Little Green Thumbs hosted their first Kids Can Cook event featuring 11 local chefs who helped Tri-Region students prepare a dish.
It was an experience of a lifetime for a group of Tri-Region students.
Little Green Thumbs, which is an organization which helps put garden boxes in schools for kids to grow their own vegetables, hosted their first ever Kids Can Cook Celebration and Fundraiser.
Taking place at Heritage Park, the organization brought together 11 chefs with tie to the Tri-Region to help mentor kids on how to cook and prepare food. The chefs included; Kevin Waddell, Devin Stewart, Leo Shijie, Ryan Bennett, Shane Chartrand, Jeff Cohen, Jonathan Giovannoni, Tina Tolen, Ian Dalwood, Doneta Madge and Steve Marsh. Stony Plain Mayor William Choy was also on hand to help as an additional mentor.
Executive Chef at Freson Brothers Jeff Cohen spoke with One News about the kids involvement in cooking with the local chefs as he says, "They're going to be hands on and they're going to cut the stuff and they're going to mix so it's all hands on with me behind them and setting everything up".
The students involved expressed a lot of excitement as well with Reid from Parkland Schools saying he's really excited to be cooking with a professional chef as he could barely wait to start making his teams dish, a dill dip with fries featuring dill they grew at school. Emma, a grade 6 student from Stony Creek says she's happy to be a part of this program because she loves cooking and has been doing it since she was about 10 years old.
Organizer and Councillor for Stony Plain Judy Bennett says Parkland School Division's Wellness Coordinator Felicia Ochs is the founder of the idea to allow kids to cook with the professional chefs, and also adds the inspiration comes from local high school student Jonathan Giovannoni.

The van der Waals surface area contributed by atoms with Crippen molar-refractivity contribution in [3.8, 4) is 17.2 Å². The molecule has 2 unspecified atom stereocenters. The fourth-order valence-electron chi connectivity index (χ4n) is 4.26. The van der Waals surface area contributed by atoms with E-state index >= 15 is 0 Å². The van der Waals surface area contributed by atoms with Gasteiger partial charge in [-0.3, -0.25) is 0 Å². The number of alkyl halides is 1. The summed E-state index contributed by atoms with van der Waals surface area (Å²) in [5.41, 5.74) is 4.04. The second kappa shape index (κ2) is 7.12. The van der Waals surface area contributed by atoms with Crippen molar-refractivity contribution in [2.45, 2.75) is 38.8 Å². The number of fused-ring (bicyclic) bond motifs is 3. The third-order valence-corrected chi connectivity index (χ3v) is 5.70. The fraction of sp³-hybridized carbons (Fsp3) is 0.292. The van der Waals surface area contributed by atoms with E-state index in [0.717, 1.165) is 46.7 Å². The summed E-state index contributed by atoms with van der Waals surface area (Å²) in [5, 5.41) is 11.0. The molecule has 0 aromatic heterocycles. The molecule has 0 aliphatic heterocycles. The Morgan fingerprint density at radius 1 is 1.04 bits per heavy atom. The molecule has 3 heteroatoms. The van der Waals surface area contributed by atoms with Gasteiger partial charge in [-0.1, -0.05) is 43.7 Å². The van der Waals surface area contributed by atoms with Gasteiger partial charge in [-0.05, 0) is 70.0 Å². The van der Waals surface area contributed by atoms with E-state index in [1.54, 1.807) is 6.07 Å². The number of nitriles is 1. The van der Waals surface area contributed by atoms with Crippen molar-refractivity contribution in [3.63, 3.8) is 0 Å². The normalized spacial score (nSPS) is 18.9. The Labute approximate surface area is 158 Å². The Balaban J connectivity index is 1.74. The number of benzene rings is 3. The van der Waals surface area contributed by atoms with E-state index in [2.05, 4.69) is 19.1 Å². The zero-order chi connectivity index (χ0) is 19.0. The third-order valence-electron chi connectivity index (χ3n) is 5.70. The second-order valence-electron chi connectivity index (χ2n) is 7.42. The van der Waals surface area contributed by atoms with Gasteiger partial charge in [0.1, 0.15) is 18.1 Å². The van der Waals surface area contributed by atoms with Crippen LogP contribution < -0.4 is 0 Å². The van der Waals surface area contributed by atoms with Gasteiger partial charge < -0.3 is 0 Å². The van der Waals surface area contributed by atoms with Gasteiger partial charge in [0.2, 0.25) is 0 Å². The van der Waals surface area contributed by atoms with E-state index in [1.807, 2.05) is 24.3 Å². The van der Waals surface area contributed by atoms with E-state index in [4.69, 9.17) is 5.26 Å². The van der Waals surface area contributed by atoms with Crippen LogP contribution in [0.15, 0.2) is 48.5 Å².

Giovannoni is a grade 10 student at Spruce Grove Composite High School but his resume is way more impressive than that as he has gained quite the attention of some national chefs, and even won the episode of Chopped Junior he appeared on.
Bennett says, "With what he's done we though there are other kids who want to learn how to cook, that maybe don't play sports and don't really have outside interests but they love to cook, and so this is a way for them to express their passions and maybe make a career of culinary arts".
Both Bennett and Chef Jeff see value in showing kids this young the importance of not only cooking but being able to grow your own vegetable as Chef Jeff says, "they're growing stuff and they're eating the stuff that they grow and it's for the future and it's a start". Bennett adds, "that is extremely important when you know that some kids don't know what a carrot looks like unless it's chopped up or something, so that is incredibly important and we want to make sure kids know at least where food comes from".
Bennett also says the hard work of the other organizers, Leanne Weatherald and Shauna Dalwood helped contribute to this event and making it what they hope to be a success. She also commends the hard work of the community and especially the chefs who volunteered as she says, "when i approached them about being part of this, the gleam in their eye, the passion and the enthusiasm that they have for this kind of thing, for saying 'yeah kids i wish I learned about this kind of thing when I was younger, about how to cook and how to prepare a meal' and so we chose chefs whose philosophy align with ours".
The fundraiser also served as an opportunity to raise funds for the Little Green Thumbs Organization. All money raised goes back into the organization who will use it to purchase new equipment such as lights for the gardens in the schools.
Little Green Thumbs has been in schools across the Tri-Region for 5 years now and they hope to continue helping children learn about growing and preparing their own food.